She flies alone to a philosophic colloquium in Prague. In her lecture at Charles University she reads from Rameau ’s Niece, then discourses on the relationship

between philosophy and pornography, concluding “The desire to know is desire.”

Sightseeing around the city on the last day of her visit, Margaret eroticizes the civic statuary’s saints and cherubs. She wonders whether corporeal sensibility has become her sole mover. On the plane home she finds herself seated next to a handsome Belgian and decides she wants to have sex with him: “To know is to fool around.” He is suffering from laryngitis, however, so their efforts to communicate are aborted.

Margaret’s next target is her sensitive editor, Richard, but he turns out to be gay and meets her declaration of infatuation with a condescending “You may admire me from afar if you like.” In the manuscript, the philosopher is chagrined to find himself sharing the niece’s favors with a gardener. She coolly informs him that he has taught her to distribute nature’s gifts impartially. Margaret seeks to do likewise.

She falls into lust for her dentist, who excites her by inquiring into her “relationship” with her teeth. She confides in her feminist, luscious friend Lily, explaining that amatory judgment requires amatory comparison. By astounding coincidence, the Belgian on the plane reenters her life as Martin Court, an acoustic engineer who travels to sell expensive sound equipment, and the son of an old scholar Margaret had met in Prague. Martin turns out to be forty-nine, divorced, with a twenty-four-year-old daughter. Margaret is in a maelstrom of confusing libidinous directions: Is she in love with her handsome dentist? With charming Martin? With sensual Lily? Or only with her relentlessly cheerful husband? “I want to know what I want,” she laments to herself.

She leaves Edward to sort out her feelings, spends an evening with Martin Court, gets dead drunk in the brownstone house he is occupying but awakens the next morning to find herself untouched, with the solicitous Martin reassuring her that he has phoned Edward to take her home. Lily is next on Margaret’s list. Calling on her pal without a preliminary call, she crushes herself against Lily’s body only to be interrupted by a towel-wrapped Edward. To her amazement, Margaret finds herself enraged at the apparent dalliance, though assured that no sexual transgression has occurred. In the dentist’s Central Park apartment, Margaret is finally bedded, only to awaken the next morning wondering, “Are you necessary, Dr. Lipi? Are you an a priori kind of guy?”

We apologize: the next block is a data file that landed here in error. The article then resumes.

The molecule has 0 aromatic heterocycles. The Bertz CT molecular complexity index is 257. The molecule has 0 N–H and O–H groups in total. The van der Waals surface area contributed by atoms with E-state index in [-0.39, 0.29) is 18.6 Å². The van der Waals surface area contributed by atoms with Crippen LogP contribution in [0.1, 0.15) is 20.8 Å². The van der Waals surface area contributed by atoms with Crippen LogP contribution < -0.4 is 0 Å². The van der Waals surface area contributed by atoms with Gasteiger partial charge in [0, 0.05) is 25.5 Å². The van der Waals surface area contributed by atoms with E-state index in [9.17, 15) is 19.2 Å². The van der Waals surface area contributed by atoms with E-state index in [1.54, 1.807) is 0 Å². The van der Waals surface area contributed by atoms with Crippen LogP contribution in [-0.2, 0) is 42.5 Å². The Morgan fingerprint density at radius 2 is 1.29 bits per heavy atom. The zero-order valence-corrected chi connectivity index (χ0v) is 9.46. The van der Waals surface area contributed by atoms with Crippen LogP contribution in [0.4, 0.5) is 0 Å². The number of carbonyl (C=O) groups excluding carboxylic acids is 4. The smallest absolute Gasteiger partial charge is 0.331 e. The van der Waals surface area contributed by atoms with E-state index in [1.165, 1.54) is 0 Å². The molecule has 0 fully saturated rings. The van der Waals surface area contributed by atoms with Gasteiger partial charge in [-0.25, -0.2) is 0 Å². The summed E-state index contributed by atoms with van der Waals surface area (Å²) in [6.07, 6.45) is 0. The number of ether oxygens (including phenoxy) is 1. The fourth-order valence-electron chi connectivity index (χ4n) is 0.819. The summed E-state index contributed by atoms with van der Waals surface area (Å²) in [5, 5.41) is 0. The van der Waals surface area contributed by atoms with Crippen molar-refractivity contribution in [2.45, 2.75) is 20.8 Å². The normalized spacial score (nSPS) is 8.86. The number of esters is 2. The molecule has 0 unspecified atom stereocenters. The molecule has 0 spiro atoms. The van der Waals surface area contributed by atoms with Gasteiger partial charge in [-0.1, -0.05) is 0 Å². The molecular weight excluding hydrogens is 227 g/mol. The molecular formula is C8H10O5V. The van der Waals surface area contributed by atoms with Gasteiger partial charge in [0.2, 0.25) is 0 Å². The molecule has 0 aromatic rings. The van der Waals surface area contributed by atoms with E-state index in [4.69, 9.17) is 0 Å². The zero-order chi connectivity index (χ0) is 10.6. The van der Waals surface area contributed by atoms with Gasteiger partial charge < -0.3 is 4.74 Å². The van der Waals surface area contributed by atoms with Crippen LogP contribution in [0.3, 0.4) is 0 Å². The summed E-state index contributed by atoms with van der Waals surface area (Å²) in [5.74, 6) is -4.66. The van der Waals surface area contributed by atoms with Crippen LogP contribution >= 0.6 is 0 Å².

The subsequent twist of the plot evens the empirical score between Edward and Margaret. Just as she discovered him naked with Lily, he discovers her naked in Richard’s apartment. Their eyes have seen the adulterous truth—or have they? Are they to be trusted?

Of course not. In the manuscript the niece returns to the arms of her mentor. In the novel, correspondingly, Margaret and Edward reunite, tendering one another innocent explanations for their apparent derelictions. He had been innocently showering, she had been innocently bathing. Period. To be sure, Margaret does get away with her brief Lipi fling. But then, Edward and Lily might have been in the sack before he showered. Wiping the slate clean, she offers Edward her renewed love while visiting him in his office. Sweeping impediments off his desk, Edward lays her on it. “Of all my theories,” Margaret assures him, “you are the best.”

Schine’s novel is inventive, amusing, compact, and learned. Deconstructing Enlightenment ideas, she nevertheless offers up an essentially moral tale of love and marriage tested and found to be true. The obliquity of the intellectual life is consistently amusing when applied to the urges of the libido.

Regrettably, however, this supremely clever book is vitiated by a grave flaw:

Margaret is often implausible and dislikable as a character. She is intolerant, spoiled, childish, cold, petulant, moody, and narcissistic. She reduces the world to her solipsistic self. The result is that the reader fails to empathize with her tumescent longings and ends up wondering what her husband finds in her to have and to hold, presumably until death do them part.

Bibliography